It is high time that we requested a formal apology from the Crown for the way we in the past treated one of the minorities that founded this nation. Her Majesty Queen Elizabeth II has already made a formal apology to the Maori people from New Zealand, in 1995, and to the people of Amritsar in India, in 1999. There are plenty of opportunities for a formal apology to the Acadian people as outlined by the Société Nationale de l'Acadie.

Acadia will be celebrating its 400th anniversary in 2004; 400 years of history.

And if not on the 400th anniversary, then why not in 2005 for the 250th anniversary of the beginning of the Grand Dérangement?

The British Crown will therefore have many opportunities to recognize the wrongs done to the Acadian people.

I urge all hon. members to take notice of the motion brought forward by my friend from Verchères—Les-Patriotes and to realize its significance for these people, who have also helped build our country, Canada.

AcadiansPrivate Members' Business

1:50 p.m.

Canadian Alliance

Deepak Obhrai Canadian Alliance Calgary East, AB

Madam Speaker, it is with regret that I will be voting against Motion No. 382.

My reasons for doing so are twofold. First, I feel that this motion is based on a faulty premise, that being that guilt can be collective and can be passed on from one generation to the next. Second, despite the good intentions of those who drafted it, the motion seems to attribute ultimate responsibility for the expulsion of the Acadians to the Crown, which is not an accurate reading of the events of 1755. A more historically accurate reading would lay blame with the colonial governors of New England and the pioneers they represented.

I will begin with the historical argument and then come back later to the philosophical one.

Many of the facts surrounding the deportation of the Acadians are unchallenged. In 1755, the colonial authorities began a process of uprooting and deporting that part of the Acadian population which had settled on British lands, beginning with the centre of the Acadian colony along the east shore of the Bay of Fundy.

Nova Scotia's Governor Lawrence, and Governor Shirley, commander in chief of the British forces in New England, began by seizing colonists' firearms to prevent them from using force to resist. Then they took a large number of adult males hostage in order to guarantee the docility of their families at the time of deportation.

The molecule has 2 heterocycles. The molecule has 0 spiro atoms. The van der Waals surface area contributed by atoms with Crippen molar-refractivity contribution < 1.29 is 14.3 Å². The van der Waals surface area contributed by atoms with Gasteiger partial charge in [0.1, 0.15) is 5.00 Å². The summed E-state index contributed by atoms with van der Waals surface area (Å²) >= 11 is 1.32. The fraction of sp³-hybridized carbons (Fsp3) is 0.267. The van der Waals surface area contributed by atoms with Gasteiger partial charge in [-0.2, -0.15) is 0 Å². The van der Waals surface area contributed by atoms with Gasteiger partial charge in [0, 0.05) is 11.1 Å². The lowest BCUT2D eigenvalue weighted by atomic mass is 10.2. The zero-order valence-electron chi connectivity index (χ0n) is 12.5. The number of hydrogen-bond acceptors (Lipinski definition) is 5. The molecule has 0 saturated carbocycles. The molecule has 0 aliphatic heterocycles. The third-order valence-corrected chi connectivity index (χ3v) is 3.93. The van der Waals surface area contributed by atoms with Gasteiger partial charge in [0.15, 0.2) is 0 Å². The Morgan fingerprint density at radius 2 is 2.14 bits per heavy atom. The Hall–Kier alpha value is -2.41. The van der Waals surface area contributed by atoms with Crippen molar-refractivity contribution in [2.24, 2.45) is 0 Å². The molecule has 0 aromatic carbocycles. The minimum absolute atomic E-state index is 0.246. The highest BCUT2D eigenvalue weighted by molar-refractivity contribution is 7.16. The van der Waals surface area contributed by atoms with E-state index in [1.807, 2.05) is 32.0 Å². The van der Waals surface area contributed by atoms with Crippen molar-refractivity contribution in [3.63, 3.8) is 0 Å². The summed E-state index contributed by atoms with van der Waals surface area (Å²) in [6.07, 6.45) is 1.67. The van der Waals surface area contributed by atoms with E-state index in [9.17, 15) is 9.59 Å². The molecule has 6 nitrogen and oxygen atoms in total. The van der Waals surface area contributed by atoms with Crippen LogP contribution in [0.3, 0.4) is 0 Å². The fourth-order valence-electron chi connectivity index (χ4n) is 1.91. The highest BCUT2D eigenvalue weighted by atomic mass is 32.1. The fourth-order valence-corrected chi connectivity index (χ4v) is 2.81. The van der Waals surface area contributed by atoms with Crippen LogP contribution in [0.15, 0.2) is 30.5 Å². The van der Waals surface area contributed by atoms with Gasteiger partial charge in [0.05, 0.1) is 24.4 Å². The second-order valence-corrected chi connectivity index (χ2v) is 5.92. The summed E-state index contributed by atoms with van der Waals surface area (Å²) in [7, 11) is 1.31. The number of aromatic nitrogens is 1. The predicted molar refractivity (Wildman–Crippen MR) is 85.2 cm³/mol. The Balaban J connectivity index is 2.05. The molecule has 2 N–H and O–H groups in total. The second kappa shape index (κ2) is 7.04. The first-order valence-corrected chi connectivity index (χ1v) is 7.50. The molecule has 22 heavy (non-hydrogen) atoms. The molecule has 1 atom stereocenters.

In the years that followed, approximately three-quarters of the total Acadian population, or 13,000 people, were deported. Some of these people were sent to New England, others to Louisiana, and still others were returned to France.

Although we know with certainty the degree of suffering caused by the deportations between 1755 and 1763, it is much more difficult to pin down the historical responsibility for them. One thing is certain and that is that governors Lawrence and Shirley were at the heart of the decision making and must bear ultimate responsibility. But nothing proves that they acted with the approval of the Parliament of Westminster.

According to the most commonly accepted version of events, Lawrence acted with the authorization of the local council in Nova Scotia, and parliament and King George did not take part in the planning of the deportations.

More recently, Roger Paradis, a professor of history at the University of Maine, has uncovered documentary evidence suggesting that the authorities in London were involved. He cited a bill, sent to London in 1758 by Governor Lawrence, listing the expenditures incurred for the deportation. He also revealed the existence of a circular sent by Lawrence to governors of the New England colonies, which presumes that those governors were, at the very least, aware of the events taking place in Acadia.

However, what strikes me is that even in this revisionist interpretation of history the colonial authorities in Acadia and New England take on the primary responsibility for the acts committed, while the Crown has only a secondary responsibility. Moreover, it is obvious that the first ones to benefit from the military security that was increased as a result of ethnic cleansing in Acadia were the New England pioneers and specifically those living in the portion of the colony of Massachusetts then known as the “District of Maine”.